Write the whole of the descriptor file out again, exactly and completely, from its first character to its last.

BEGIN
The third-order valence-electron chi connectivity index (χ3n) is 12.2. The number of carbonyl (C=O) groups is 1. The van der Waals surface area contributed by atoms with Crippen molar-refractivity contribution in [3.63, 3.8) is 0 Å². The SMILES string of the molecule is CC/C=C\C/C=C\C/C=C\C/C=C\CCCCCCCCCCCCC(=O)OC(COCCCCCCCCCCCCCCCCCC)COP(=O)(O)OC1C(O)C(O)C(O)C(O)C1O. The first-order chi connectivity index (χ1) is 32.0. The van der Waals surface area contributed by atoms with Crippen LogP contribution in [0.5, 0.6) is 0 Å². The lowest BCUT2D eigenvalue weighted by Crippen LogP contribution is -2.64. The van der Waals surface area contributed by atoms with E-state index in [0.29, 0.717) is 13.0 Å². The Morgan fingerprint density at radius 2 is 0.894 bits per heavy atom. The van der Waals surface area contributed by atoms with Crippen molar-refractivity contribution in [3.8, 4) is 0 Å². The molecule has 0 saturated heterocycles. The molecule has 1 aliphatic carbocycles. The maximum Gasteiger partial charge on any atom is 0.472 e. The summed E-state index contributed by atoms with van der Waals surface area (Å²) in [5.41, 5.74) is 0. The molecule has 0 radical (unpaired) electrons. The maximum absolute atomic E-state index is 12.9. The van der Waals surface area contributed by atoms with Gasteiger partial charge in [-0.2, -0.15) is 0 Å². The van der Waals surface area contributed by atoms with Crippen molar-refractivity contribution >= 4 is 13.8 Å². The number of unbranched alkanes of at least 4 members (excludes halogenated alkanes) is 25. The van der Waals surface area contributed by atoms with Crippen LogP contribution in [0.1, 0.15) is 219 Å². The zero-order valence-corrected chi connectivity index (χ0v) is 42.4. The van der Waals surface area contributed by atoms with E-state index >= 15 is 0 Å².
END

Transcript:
The third-order valence-electron chi connectivity index (χ3n) is 12.2. The number of carbonyl (C=O) groups is 1. The van der Waals surface area contributed by atoms with Crippen molar-refractivity contribution in [3.63, 3.8) is 0 Å². The SMILES string of the molecule is CC/C=C\C/C=C\C/C=C\C/C=C\CCCCCCCCCCCCC(=O)OC(COCCCCCCCCCCCCCCCCCC)COP(=O)(O)OC1C(O)C(O)C(O)C(O)C1O. The first-order chi connectivity index (χ1) is 32.0. The van der Waals surface area contributed by atoms with Crippen LogP contribution in [0.5, 0.6) is 0 Å². The lowest BCUT2D eigenvalue weighted by Crippen LogP contribution is -2.64. The van der Waals surface area contributed by atoms with E-state index in [0.29, 0.717) is 13.0 Å². The Morgan fingerprint density at radius 2 is 0.894 bits per heavy atom. The van der Waals surface area contributed by atoms with Crippen molar-refractivity contribution in [3.8, 4) is 0 Å². The molecule has 0 saturated heterocycles. The molecule has 1 aliphatic carbocycles. The maximum Gasteiger partial charge on any atom is 0.472 e. The summed E-state index contributed by atoms with van der Waals surface area (Å²) in [5.41, 5.74) is 0. The molecule has 0 radical (unpaired) electrons. The maximum absolute atomic E-state index is 12.9. The van der Waals surface area contributed by atoms with Gasteiger partial charge in [-0.2, -0.15) is 0 Å². The van der Waals surface area contributed by atoms with Crippen molar-refractivity contribution >= 4 is 13.8 Å². The number of unbranched alkanes of at least 4 members (excludes halogenated alkanes) is 25. The van der Waals surface area contributed by atoms with Crippen LogP contribution in [0.1, 0.15) is 219 Å². The zero-order valence-corrected chi connectivity index (χ0v) is 42.4. The van der Waals surface area contributed by atoms with E-state index >= 15 is 0 Å².